For those wondering if the Bulls were going to use former Celtic R.J. Hunter in their rotation, the answer is no. Hunter has been shuttled back and forth to Chicago’s NBADL affiliate and has played in three games this season for the Bulls, a total of nine minutes . . . Celtics second-round pick Abdel Nader is averaging 24.3 points through eight games for NBADL Maine, while training camp invitee Jalen Jones is averaging 21.3 as the Red Claws are off to a 7-3 start. Demetrius Jackson has averaged 19.6 points, 6.5 assists, and 5.9 rebounds in eight games . . . The struggling Hawks will be boosted by the return of Mike Scott, who has just reported to the team’s NBADL affiliate. Scott missed training camp and the first six weeks of the season with a sore left knee. The Hawks ran off to a 9-2 start and looked to emerge as the primary contenders to the Cavaliers in the Eastern Conference, but then lost 10 of 12 games. Scott will provide toughness and long-range shooting for the Hawks, who have dealt with an injury to Paul Millsap and the recent struggles of Dwight Howard. In his first three games this month, Howard was 7 for 19 from the floor with seven turnovers. He responded in Wednesday’s win over the Heat with 23 points and 17 rebounds . . . The Mavericks are making a swift run to the draft lottery, starting 4-17, with injuries to Dirk Nowitzki, Deron Williams, and J.J. Barea, and an offense that has trouble scoring. The Mavericks entered Friday last in the NBA at 92.1 points per game and they don’t have a lot of young players. Nowitzki has missed most of the season with a sore Achilles’, while Williams missed eight games with a left calf injury. So the question is, what do the Mavericks do to improve in the future? Andrew Bogut, a free agent after this season, could be a trade chip for a team needing a rim protector, while Williams will also be a free agent, though his trade value would be moderate at best. The question for owner Mark Cuban is whether he will continue to build for the present to try to get Nowitzki, 38, one final shot at a title. The Mavericks signed Harrison Barnes to a maximum deal and he leads the team in scoring, but he has been the lone bright spot. There was a chance that Cuban’s dedication to Nowitzki was going to backfire, and it has.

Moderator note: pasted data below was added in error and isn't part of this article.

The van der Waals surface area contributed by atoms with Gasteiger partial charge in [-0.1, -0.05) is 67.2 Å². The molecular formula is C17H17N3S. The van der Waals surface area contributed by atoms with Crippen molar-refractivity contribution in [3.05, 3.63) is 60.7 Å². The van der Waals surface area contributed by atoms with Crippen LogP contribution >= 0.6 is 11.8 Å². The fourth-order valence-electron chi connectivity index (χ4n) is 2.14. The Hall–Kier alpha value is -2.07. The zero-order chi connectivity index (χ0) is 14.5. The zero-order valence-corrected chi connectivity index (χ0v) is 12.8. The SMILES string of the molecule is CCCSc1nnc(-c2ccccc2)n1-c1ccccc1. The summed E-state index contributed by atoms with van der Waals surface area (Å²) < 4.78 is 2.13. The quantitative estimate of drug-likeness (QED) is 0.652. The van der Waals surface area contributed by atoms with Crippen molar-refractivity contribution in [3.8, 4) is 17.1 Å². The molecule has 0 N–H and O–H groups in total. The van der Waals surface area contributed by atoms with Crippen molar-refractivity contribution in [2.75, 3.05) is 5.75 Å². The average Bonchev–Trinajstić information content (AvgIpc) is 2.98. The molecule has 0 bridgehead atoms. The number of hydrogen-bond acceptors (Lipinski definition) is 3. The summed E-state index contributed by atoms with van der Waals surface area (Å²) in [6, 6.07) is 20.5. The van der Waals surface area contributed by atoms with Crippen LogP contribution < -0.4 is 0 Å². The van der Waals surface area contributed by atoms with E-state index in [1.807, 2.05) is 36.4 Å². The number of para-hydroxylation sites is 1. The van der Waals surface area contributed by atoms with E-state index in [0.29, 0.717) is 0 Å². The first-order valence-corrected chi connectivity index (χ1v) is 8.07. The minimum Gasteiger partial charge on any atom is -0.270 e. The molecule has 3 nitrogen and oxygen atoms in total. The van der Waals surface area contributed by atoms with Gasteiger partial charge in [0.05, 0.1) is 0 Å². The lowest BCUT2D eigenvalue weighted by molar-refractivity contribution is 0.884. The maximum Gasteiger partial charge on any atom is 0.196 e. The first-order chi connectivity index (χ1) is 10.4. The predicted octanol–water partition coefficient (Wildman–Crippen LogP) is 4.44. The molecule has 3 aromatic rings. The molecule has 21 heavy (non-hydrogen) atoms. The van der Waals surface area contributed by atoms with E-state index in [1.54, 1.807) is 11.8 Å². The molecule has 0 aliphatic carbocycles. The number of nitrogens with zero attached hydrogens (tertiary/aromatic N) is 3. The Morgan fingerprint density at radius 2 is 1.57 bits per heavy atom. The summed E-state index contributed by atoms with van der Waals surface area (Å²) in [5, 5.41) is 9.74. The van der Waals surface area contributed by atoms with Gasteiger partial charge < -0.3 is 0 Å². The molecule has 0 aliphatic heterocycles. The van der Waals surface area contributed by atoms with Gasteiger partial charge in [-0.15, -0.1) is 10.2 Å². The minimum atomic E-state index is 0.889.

After a slow start to the 2016-17 season, Klay Thompson has found his groove. This is evidenced by his performance on Dec. 5 in a win over Indiana; the guard notched a ridiculous 60 points in 29 minutes. He is the only player in NBA history to net 60 points in less than 30 minutes, and is only the third player since 1983-84 to put up at least 60 points in less than 35 minutes.
|Klay Thompson||Kobe Bryant||Karl Malone|
|Date||Dec. 5, 2016||Dec. 20, 2005||Jan. 27, 1990|
|Result||142-106 W||112-90, W||144-96, W|
Gary Washburn can be reached at firstname.lastname@example.org. Follow him on Twitter at @GwashburnGlobe. Material from interviews, wire services, other beat writers, and league and team sources was used in this report.